|Help and Advice|
|Transit of Mercury 2016|
|Giving long exposures on a digital camera|
|Photographing star trails|
|Predicting the ISS and other satellites|
|Using a mirror to view a partial eclipse|
|Simple Guide to Viewing the Space Station|
|Choosing a Telescope|
|Tips when projecting the Sun|
|Starting to Use Your Telescope|
|Imaging with a DSLR through the telescope|
|Buying a telescope for a child|
|Photographing a partial eclipse|
An eclipsing variable in which the primary eclipse is a magnitude deep.
U Coronae Borealis is a similar type of eclipsing variable to Algol (Beta Persei).
Eclipses occur every 3.45 days - approx half of a week - so if you see one, there will be a chance to see another one in just under 7 days (the intervening eclipse having occurred during daylight).
The primary star is a blue-white dwarf (i.e. main sequence) star.
The primary eclipse occurs when the secondary star in the U CrB system - a white sub-giant star - passes in front of it , blocking off its light.
Eclipses last for approx 11 hours. This can make it tricky to observe a whole eclipse in one session.During the spring and summer months, the nights are not this long. During the autumn and winter months, U CrB is not above the horizon for this long.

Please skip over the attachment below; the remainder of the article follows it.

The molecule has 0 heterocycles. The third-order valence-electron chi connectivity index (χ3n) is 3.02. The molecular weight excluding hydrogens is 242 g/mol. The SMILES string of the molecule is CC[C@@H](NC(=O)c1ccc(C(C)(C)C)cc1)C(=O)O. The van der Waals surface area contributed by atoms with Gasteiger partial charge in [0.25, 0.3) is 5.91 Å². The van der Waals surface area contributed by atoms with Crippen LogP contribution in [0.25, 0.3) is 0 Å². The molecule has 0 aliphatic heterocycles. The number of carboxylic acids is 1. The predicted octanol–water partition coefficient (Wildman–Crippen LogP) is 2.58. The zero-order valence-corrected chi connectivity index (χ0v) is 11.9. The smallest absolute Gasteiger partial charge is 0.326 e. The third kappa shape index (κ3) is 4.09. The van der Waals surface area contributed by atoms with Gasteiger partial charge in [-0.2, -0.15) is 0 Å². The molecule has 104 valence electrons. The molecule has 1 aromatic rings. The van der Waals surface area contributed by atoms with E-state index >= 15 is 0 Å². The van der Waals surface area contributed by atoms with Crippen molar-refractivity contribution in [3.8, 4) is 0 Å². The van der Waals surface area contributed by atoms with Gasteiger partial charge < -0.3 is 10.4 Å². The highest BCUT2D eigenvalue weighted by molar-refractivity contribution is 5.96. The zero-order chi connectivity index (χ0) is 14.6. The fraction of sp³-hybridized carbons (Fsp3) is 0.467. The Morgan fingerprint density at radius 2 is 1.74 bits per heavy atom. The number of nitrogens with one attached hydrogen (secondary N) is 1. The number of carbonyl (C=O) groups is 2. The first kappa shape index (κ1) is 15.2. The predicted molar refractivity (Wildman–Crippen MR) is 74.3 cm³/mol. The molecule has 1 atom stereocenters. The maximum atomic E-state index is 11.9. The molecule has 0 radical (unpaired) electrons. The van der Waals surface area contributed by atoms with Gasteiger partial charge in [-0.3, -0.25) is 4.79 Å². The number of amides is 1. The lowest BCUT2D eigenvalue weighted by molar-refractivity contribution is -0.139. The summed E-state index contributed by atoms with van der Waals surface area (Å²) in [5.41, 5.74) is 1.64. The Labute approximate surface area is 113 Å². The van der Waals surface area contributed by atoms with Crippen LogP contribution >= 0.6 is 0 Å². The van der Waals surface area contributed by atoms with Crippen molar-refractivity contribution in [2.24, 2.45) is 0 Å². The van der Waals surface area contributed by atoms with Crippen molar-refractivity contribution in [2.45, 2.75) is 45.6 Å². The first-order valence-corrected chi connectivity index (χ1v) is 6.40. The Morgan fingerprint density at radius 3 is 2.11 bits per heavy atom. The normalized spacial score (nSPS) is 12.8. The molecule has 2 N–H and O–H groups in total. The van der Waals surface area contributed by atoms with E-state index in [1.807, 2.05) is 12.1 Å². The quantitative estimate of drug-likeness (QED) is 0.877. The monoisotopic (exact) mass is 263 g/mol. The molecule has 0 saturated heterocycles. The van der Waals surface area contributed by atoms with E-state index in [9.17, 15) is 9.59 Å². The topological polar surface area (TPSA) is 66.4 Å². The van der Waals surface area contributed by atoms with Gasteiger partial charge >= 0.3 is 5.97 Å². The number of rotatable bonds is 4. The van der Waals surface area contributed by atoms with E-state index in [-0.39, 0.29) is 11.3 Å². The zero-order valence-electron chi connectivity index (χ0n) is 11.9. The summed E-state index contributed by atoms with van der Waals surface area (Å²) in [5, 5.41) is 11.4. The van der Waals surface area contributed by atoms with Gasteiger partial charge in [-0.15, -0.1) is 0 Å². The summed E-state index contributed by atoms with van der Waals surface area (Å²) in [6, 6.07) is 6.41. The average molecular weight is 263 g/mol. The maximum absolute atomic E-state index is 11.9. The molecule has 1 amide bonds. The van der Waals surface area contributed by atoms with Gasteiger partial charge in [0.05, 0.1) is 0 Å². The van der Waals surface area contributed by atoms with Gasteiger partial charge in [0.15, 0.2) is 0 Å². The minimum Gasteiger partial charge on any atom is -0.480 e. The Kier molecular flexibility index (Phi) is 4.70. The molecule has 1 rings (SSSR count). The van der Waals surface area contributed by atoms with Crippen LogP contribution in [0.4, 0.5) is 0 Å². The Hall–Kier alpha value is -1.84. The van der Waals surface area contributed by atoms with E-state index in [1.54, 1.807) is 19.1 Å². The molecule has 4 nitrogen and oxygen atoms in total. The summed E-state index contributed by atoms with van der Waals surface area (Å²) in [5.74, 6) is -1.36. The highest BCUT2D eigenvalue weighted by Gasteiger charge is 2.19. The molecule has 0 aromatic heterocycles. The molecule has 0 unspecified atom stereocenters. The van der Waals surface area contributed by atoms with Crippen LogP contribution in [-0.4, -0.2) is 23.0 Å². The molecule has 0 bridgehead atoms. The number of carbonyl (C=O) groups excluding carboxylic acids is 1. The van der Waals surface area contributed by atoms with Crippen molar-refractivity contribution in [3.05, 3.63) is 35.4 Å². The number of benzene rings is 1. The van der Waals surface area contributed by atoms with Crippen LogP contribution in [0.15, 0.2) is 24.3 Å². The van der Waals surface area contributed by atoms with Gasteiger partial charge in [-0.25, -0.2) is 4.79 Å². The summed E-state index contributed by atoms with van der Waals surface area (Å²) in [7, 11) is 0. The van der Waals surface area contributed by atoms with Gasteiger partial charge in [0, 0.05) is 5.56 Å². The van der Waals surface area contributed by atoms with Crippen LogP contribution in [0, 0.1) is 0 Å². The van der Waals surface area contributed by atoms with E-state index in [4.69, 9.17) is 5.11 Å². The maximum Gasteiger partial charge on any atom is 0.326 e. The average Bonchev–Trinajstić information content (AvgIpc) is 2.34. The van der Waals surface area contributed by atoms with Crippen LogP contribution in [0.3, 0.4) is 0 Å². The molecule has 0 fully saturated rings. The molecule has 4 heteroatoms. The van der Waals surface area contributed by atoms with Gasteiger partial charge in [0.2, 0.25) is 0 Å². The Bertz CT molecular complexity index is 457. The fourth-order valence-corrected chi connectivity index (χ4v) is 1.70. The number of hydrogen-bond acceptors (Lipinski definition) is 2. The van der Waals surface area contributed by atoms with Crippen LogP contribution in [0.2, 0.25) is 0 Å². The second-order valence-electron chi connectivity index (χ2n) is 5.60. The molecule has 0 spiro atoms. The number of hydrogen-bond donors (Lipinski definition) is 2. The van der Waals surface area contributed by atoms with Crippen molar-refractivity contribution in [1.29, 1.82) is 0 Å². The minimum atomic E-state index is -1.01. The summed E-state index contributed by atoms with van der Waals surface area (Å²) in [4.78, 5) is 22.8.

The best time to catch an eclipse is probably during March, when the nights are almost long enough and U CrB is observable nearly all night. At other times of the year, you will need to observe the fade into eclipse and brightening from eclipse on different nights - possibly weeks apart - and then "join" the two together to create your light curve.
|Extreme brightness range||7.8 - 8.8|
|More typical range||always the same|
|Period of variation||3.45 days|
|Frequency of observation||Check ever 30 mins during primary eclipses|
|Observe using||50-80mm binoculars|
|Visibility||Star is visible all year round, but nightly visibility is rather short from November to January|
The two finder charts which follow show the location of U Coronae Borealis.
The second chart, which is approx 6 degrees by 4 degrees, shows the area around U CrB in more detail.
You can follow the changes in U Coronae Borealis by comparing its brightness with that of the lettered and numbered comparison stars. Outside of eclipse it will be slightly brighter than comparison 4. In mid eclipse it becomes fainter than comparison D.
(Note that S CrB is a Mira type variable which currently is only visible in binoculars from late July to mid November).